Author Archives: Cilia

Gender and media: Historical, temporal and contemporary trends

Our Special Issue 9.2 on Gender and Media is online now.

The Special Issue is divided into two sections. The first one includes work that features a historical or a temporal dimension in its analysis of gender and media and that explores how shifts and transformations may affect practices of production and gender representation. There is a particular attention for work that examines how journalism has both furthered and hampered sociocultural and political change for people who are not white, heterosexual and male. As this issue demonstrates, shifts and transformations do not automatically imply progression and emancipation. These articles, above all, demonstrate the need for gender and media scholars to keep a close watch on practices and processes in media and popular culture, reveal and understand the sociocultural implications for how gender and sexuality are shaped and experienced in and through media.

Articles in this section:
Same-sex love in times of Dutroux: The articulation of homosexuality with child abuse in late 1990s’ Flemish print media
Authors:  Florian Vanlee And  Sofie Van Bauwel And Frederik Dhaenens

From bullfighter’s lover to female matador: The evolution of Madonna’s gender displays in her music videos

Authors:  Iolanda Tortajada And  Núria Araüna And Cilia Willem

Authors:  Sara de Vuyst

The second section engages in the weighty debate of the possibilities created by the democratization of content production enabled by digital media and social networks. Specifically, this issue proposes insights into the ways in which young people use these new communication tools for solidarity actions and produce potentially transformative outputs in gender terms. Thus, some emphasis is placed on activists and their resistance to stereotypes. At the same time, we would not like to understate how so-called ‘new media’ reproduce former inequalities or enable new forms of oppression – neither can be isolated from offline experiences and traditional media – and some of the articles will delve into these matters.

Articles in this section:

CJCS calls for submissions on the Catalan crisis

In the light of the latest events in Spain/Catalonia, we call for contributions on the role of the media and other cultural outlets in the Catalan crisis or ‘Catalan October’. Submissions will be considered for publication in one of our next miscellaneous or special issues (2018-2019).

Make sure to follow us on Twitter to find out about latest CfPs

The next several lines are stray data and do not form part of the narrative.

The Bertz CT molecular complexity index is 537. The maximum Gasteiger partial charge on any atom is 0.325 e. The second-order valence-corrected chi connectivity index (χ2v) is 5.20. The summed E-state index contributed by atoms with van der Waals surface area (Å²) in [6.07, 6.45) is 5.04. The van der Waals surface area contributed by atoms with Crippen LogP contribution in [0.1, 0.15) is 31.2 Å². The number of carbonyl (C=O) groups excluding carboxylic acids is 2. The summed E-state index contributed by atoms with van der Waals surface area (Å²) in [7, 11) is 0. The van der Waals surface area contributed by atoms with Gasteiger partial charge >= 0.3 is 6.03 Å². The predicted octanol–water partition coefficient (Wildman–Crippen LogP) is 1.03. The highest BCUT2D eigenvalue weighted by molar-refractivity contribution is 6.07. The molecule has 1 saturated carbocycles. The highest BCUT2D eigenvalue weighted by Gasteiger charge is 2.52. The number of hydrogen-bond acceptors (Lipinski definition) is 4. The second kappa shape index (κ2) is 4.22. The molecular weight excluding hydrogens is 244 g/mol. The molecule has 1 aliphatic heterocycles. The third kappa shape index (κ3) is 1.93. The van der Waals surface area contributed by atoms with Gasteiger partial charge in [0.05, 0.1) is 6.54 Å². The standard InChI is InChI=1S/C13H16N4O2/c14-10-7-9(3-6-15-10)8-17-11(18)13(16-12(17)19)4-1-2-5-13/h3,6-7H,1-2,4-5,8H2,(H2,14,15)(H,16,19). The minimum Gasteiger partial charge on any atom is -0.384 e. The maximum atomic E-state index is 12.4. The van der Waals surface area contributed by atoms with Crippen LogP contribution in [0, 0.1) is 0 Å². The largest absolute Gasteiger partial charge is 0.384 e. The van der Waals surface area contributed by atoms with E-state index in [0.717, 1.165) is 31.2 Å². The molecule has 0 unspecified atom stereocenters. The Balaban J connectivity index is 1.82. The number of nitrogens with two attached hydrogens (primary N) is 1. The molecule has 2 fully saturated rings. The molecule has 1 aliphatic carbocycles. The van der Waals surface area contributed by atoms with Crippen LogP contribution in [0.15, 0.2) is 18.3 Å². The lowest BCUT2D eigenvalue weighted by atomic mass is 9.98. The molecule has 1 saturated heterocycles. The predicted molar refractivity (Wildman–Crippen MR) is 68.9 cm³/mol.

Check out our latest issue 9.1 online!

What do pain communication, relationships between political and commercial spots, watchdog journalism in Cyprus, the downfall of Spanish stereotypes, and ludoliteracy in common? They’re all hot topics in our latest issue, available at the Intellect content website.


Mapping political and economic values 2008-2011-2015. Source: José Luís Hernández Olmedo (from: ‘Axiological relationships between audio-visual political and commercial messages in spain from 2008 to 2015’).

New issue published

Our latest miscellaneous issue is online now with the following articles:

Three twenty-first-century disaster films, the ideology of science and the future of democratic debate

Mapping media accountability in stateless nations: The case of Catalonia

Mediacentric spaces and physical spaces in minority language use: A case study on the Basque language press

The impact of the Ebola Virus and rare diseases in the media and the perception of risk in Spain

Negotiating national unity and diversity in public broadcasting: A comparative study on South Africa and Flanders

How Nazi press instructions framed German perceptions of the Spanish Civil War


Media and the construction of memory: The case of the Arboleda massacre in Colombia


The Unleashed Scandal: The End of Control in the Digital Age. Bernhard Poerksen and Hanne Detel (2014)

De la necropolítica neoliberal a la empatía radical:Violencia discreta, cuerpos excluidos y repolitización. Clara Valverde Gefaell (2015)
Review by JESÚS COBO

Gender and Media: Representing, Producing, Consuming. Tonny Krijnen and Sofie Van Bauwel (2015)

Mujeresenmedio(s): Propuestas para analizar la comunicación masiva con perspectiva de género. Asunción Bernárdez Rodal (2015)